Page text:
Two Independents, One Republican Face Six Democrats in Alexandria

Two Independents, One Republican Face Six Democrats in Alexandria

Voters will have six votes for six seats.

Voters in Alexandria chose City Council members in May or June until 2012.

Voters in Alexandria chose City Council members in May or June until 2012. Library of Congress

Back in May 2009, an independent and a Republican were able to knock off two incumbent members of the Alexandria City Council in an extremely low turnout election where only 12 percent of voters showed up to the polls. A few weeks later, the lame duck council ditched the idea of having May elections in favor of moving the election to November, when turnout is much larger and Democrats tend to perform better. The first year that City Council was elected in the fall was November 2012, when turnout was 71 percent and Democrats ousted independent Alicia Hughes and Republican Frank Fannon.

"I can beat Del Pepper," said Fannon of his 2012 reelection campaign. "But I can't beat Barack Obama."

This year marks a coda to that election. One of the Democrats who was ousted in 2009 and returned to the City Council in 2012 was Justin Wilson, who is now running for his second term as mayor. Pepper is retiring for council after an unprecedented 12 terms. The Virginia General Assembly recently passed a bill that ends all May elections, moving all existing 115 May elections to November whether voters in those jurisdictions want it or not. Earlier this year, voters cast ballots in the last ever Virginia elections to be held in May in Vienna, Berryville, New Market and Abingdon. Now all local elections will correspond to other state and federal elections.

"The effect of this would certainly be to lock down the Democratic majority," said Chris Marston, chairman of the Alexandria City Republican Committee in 2009. "It would make it difficult for any candidate that wasn’t in lockstep with the top of the ticket."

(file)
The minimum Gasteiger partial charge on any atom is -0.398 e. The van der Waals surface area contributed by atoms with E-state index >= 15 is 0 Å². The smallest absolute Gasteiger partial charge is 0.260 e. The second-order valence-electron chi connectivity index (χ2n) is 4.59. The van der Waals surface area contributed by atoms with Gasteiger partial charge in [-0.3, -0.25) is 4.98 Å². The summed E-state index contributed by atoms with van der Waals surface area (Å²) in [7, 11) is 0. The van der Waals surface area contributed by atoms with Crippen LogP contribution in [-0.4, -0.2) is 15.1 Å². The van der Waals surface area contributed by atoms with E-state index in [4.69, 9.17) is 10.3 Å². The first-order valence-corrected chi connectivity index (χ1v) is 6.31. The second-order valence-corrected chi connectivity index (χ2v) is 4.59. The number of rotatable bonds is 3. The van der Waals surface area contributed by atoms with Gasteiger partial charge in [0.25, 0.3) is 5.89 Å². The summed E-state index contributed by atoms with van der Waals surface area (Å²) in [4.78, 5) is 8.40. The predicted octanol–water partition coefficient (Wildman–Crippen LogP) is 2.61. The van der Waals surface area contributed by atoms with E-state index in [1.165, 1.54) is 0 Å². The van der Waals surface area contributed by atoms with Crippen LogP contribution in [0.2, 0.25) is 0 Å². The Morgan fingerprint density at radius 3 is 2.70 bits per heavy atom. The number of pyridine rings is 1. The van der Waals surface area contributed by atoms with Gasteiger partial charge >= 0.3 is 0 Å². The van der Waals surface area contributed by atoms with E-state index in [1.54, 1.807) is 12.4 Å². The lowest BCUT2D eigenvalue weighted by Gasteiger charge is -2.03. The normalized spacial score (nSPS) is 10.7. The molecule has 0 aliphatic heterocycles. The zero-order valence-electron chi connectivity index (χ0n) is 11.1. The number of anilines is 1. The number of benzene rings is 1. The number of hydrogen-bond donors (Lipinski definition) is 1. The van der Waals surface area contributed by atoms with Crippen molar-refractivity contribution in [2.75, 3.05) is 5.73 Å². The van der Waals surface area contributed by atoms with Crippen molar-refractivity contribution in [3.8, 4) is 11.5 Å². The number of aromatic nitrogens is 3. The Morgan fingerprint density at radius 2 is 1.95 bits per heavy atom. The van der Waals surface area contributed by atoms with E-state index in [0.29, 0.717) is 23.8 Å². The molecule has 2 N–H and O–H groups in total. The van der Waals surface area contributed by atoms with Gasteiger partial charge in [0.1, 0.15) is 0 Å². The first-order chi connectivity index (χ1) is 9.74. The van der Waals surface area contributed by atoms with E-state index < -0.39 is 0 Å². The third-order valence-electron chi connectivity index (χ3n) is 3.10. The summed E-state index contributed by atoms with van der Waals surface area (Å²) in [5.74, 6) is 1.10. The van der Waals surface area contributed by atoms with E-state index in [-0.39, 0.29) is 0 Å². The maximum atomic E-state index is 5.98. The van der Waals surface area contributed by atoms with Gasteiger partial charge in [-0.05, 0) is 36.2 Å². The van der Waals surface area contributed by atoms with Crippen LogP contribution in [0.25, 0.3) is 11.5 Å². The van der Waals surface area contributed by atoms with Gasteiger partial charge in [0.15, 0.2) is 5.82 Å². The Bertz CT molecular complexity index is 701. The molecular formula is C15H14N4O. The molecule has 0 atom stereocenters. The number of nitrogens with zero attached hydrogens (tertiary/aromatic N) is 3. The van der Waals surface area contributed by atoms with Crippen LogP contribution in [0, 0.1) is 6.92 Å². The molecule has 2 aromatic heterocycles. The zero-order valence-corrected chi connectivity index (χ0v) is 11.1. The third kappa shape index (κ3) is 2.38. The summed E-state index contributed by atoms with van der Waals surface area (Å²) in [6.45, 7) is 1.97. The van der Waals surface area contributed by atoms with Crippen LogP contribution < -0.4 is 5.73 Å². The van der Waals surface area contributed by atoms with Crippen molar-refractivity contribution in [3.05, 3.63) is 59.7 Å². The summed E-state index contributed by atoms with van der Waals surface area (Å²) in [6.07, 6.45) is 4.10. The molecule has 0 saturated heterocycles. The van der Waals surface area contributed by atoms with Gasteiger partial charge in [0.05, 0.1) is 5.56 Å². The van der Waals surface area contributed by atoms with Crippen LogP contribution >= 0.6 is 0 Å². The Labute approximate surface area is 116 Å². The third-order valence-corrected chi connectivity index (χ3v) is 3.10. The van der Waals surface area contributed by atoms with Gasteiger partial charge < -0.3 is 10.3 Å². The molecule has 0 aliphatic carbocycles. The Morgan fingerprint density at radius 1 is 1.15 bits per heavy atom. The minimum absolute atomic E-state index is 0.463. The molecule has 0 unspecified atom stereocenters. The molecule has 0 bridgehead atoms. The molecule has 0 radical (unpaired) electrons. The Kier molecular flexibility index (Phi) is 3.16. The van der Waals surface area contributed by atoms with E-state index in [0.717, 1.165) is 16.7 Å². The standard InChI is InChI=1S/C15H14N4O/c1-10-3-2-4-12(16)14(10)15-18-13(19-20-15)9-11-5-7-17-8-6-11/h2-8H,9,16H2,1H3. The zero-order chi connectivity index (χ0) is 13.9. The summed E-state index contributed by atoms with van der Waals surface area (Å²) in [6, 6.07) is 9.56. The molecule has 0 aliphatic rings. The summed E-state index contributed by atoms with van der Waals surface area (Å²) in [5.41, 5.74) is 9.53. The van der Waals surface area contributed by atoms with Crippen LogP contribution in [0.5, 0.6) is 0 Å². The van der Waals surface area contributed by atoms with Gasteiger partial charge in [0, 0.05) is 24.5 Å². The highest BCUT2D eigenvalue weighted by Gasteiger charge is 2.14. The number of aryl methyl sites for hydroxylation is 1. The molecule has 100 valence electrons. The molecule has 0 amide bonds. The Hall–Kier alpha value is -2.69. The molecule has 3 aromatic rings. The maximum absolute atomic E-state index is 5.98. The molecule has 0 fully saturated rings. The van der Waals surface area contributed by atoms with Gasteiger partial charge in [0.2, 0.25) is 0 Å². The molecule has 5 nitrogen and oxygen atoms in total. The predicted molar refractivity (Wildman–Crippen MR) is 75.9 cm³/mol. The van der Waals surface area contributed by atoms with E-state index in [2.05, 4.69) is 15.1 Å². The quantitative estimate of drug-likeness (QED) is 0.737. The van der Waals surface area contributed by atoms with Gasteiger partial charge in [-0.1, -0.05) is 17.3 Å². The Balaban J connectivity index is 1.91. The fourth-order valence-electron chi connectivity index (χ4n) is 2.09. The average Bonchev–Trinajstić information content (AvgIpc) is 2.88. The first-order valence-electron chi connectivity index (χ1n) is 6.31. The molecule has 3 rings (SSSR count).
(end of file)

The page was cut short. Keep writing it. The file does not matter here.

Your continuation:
Until 2012, Alexandria held separate elections for local offices dating back to the 18th century. Some of the earliest city records from the 1750s show that municipal elections were held in February. By the early 1800s, they were moved to the second Tuesday in March. After the Civil War, they were scheduled for the second Tuesday in June. From 1973 to 2009, local campaigns were held in May. This year's election will be only the fifth time Alexandria has selected City Council members in the fall.

Voters are considering six Democrats running against two incumbents and a Republican. Republican Darryl Nirenberg and independent Florence King are campaigning in favor of school-resource officers in schools and creating a ward system in Alexandria. Independent candidate Gail Parker is campaigning on a platform of expanding rail service throughout Alexandria and the region.

"For candidates willing to take a chance, there can be a longer-term payoff," said Stephen Farnsworth, director of the Center for Leadership and Media Studies at the University of Mary Washington. "Candidates who lose a race they are expected to lose can still end up with a job in a gubernatorial or presidential administration, so defeats can turn into wins for one's career down the road."